Saturday morning I woke up before my alarm. I immediately turned my basal insulin down to 50% for 4 hours. I got dressed, had a bowl of Dorset cereal with kefir and a banana sliced on top for which I took 1.5 units of insulin instead of 5.
I was heading to my first Saturday morning brick training workout and had no idea what to do with my insulin or my blood sugar. I was playing it very conservatively because I did not want to find myself having to pull over in the middle of a workout due to a low.
I tossed my running shoes and my glucometer into a bag, along with six emergency packages of fruit chews (in addition to the four that were already shoved into my the bag on my bike) and headed off. I was the first one to arrive. Followed soon after by three very young, lean, fit-looking people with bikes that could eat mine for breakfast.
I forced myself not to bolt and ignored the voice in my head that said to run away now while no one knew me so they'd never know who the crazy girl was who showed up and then left.
Two friends showed up, thank heavens, and assured me that I would indeed be fine. Perhaps a little tired at the end but fine.
The plan for the day was the following. Cycle about 5k to one of the athlete's houses. Our coach would bring his car loaded with our shoes and meet us there. Then head off for a hilly 12k (or so) ride (at tempo pace) to a meeting point. From there, we would do a 5 1/2k loop at race pace. Most people would do it three times. A few of us, including me, would do it twice. Cycle back to our shoes. Go for a run. My run was to be a 2k run (run out 1k, turn around, run back), rest two minutes, then run out 1k again, rest 1 minute, and run back 1k. Cycle about 6k home.
Grand total: 42k of riding. 4k of running. Time spent moving: a little over 2 hours.
That's how it worked out on paper. Here's how it worked out in real life.
Five minutes before leaving, my pump alarmed to tell me that battery in my continuous glucose monitor transmitter was low and instructed me to order a new one. Bloody hell! I've worn this transmitter for about 8 months now. I knew that would happen eventually but not on the Saturday of a long weekend. I couldn't order a new one until Tuesday now and I have no idea how long a low battery will survive. Hours? Days? Weeks? I tossed my glucometer in my bag just in case and headed out, grateful for and yet cursing technology.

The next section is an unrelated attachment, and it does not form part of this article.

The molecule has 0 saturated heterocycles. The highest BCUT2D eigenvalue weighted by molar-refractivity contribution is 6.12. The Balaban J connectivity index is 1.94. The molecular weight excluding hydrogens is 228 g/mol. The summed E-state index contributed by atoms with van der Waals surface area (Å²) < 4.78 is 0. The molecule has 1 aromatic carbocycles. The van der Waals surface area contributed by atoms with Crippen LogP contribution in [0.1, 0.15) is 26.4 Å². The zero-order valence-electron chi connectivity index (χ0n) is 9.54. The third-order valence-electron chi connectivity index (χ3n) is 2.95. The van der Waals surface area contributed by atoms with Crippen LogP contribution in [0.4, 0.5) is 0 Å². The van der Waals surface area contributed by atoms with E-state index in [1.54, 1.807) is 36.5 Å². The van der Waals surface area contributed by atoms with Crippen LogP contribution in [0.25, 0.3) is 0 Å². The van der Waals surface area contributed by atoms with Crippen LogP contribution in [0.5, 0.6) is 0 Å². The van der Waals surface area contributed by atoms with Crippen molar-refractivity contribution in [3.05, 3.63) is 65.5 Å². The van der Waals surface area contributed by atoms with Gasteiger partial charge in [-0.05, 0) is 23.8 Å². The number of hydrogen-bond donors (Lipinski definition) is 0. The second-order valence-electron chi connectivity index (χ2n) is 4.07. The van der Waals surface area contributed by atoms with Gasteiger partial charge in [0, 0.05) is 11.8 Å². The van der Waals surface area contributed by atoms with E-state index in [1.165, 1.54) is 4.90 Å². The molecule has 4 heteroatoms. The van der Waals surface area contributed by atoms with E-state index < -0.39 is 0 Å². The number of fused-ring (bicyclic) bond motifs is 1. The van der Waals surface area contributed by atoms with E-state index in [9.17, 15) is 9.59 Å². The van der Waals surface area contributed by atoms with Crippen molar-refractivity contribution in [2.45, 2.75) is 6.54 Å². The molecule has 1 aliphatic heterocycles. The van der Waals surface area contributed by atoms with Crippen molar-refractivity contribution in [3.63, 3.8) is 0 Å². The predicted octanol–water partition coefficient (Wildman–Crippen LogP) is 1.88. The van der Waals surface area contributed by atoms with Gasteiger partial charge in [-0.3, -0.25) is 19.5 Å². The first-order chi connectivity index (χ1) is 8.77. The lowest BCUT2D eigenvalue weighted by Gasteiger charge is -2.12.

I kept up fairly well during the warm-up ride. Everyone did a 'leisurely' 25km/hour pace and I pedalled madly to keep up. It worked. I was quite warm quite quickly.
The tempo ride up and down the hills outside of town was faster than my race pace. It was crazy. Everyone else was just gone. One friend, who was on an easy week to recover from her Olympic triathlon the week before, held back with me but the rest of the group was just gone. I would have despaired if I wasn't so freaking proud of myself for keeping up such an aggressive pace (for me anyway).
Then came the 5 1/2k loops. "I want you to race this" were the instructions. And I want your times at the end of the loop because we'll do this again in a few weeks.
"I've been going faster than race pace already" I mumbled. "This should be interesting".
It was. The loop had some pretty tough sections with some pretty steep hills. I pedalled hard up the hills and hard on the flats. We finished the loop in about 14 minutes. Rest two minutes and do it again.
The instructions on the way back were 'go at tempo pace. Don't race it but it shouldn't be easy.'
I was dropped, and I mean dropped, within a minute. I lost sight of everyone despite forcing my tired legs to dig deep and hold a 30+ km/hour pace on anything that looked remotely flat. By the time I made it back to the meeting point, everyone else was in the running shoes and ready to run.
I changed quickly, received my instructions and headed off...for what turned out to be a really good run.
I ran the kilometres in 6:12, 6:18, 5:49 and 5:54 min/k. Anyone who knows my running speed knows that this is crazy fast. And yet it felt pretty comfortable.
I cycled home, guzzled my chocolate milk, stretched, showered and spent the day not doing too much. It was fun and I'll definitely do it again.
Blood sugar report: I hung out around 10.0 for most of the bike ride. I had dropped to 7.9 by the time we were ready to cycle back so I had a package of fruit chews. I finished the run at 8.9 and was 6.9 by the time I got home. That, my friends, is success!